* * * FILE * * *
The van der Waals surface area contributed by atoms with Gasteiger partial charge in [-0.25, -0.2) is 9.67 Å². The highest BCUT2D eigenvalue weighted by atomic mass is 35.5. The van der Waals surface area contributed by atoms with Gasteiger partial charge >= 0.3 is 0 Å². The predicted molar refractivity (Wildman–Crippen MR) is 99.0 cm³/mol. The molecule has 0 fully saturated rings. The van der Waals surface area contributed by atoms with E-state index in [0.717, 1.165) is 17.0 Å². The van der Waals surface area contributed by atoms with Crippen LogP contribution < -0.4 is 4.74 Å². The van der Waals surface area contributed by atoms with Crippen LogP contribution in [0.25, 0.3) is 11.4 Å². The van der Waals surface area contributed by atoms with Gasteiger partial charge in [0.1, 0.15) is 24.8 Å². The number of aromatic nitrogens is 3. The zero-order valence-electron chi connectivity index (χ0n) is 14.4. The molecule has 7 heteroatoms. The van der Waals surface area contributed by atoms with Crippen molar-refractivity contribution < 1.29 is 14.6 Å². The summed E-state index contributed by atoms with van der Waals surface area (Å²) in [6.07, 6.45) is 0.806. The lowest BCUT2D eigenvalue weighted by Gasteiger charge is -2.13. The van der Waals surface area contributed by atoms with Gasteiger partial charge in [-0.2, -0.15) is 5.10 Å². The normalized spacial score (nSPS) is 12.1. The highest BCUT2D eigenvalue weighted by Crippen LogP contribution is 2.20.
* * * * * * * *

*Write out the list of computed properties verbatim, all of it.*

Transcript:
The van der Waals surface area contributed by atoms with Gasteiger partial charge in [-0.25, -0.2) is 9.67 Å². The highest BCUT2D eigenvalue weighted by atomic mass is 35.5. The van der Waals surface area contributed by atoms with Gasteiger partial charge >= 0.3 is 0 Å². The predicted molar refractivity (Wildman–Crippen MR) is 99.0 cm³/mol. The molecule has 0 fully saturated rings. The van der Waals surface area contributed by atoms with E-state index in [0.717, 1.165) is 17.0 Å². The van der Waals surface area contributed by atoms with Crippen LogP contribution < -0.4 is 4.74 Å². The van der Waals surface area contributed by atoms with Crippen LogP contribution in [0.25, 0.3) is 11.4 Å². The van der Waals surface area contributed by atoms with Gasteiger partial charge in [0.1, 0.15) is 24.8 Å². The number of aromatic nitrogens is 3. The zero-order valence-electron chi connectivity index (χ0n) is 14.4. The molecule has 7 heteroatoms. The van der Waals surface area contributed by atoms with Crippen molar-refractivity contribution < 1.29 is 14.6 Å². The summed E-state index contributed by atoms with van der Waals surface area (Å²) in [6.07, 6.45) is 0.806. The lowest BCUT2D eigenvalue weighted by Gasteiger charge is -2.13. The van der Waals surface area contributed by atoms with Gasteiger partial charge in [-0.2, -0.15) is 5.10 Å². The normalized spacial score (nSPS) is 12.1. The highest BCUT2D eigenvalue weighted by Crippen LogP contribution is 2.20.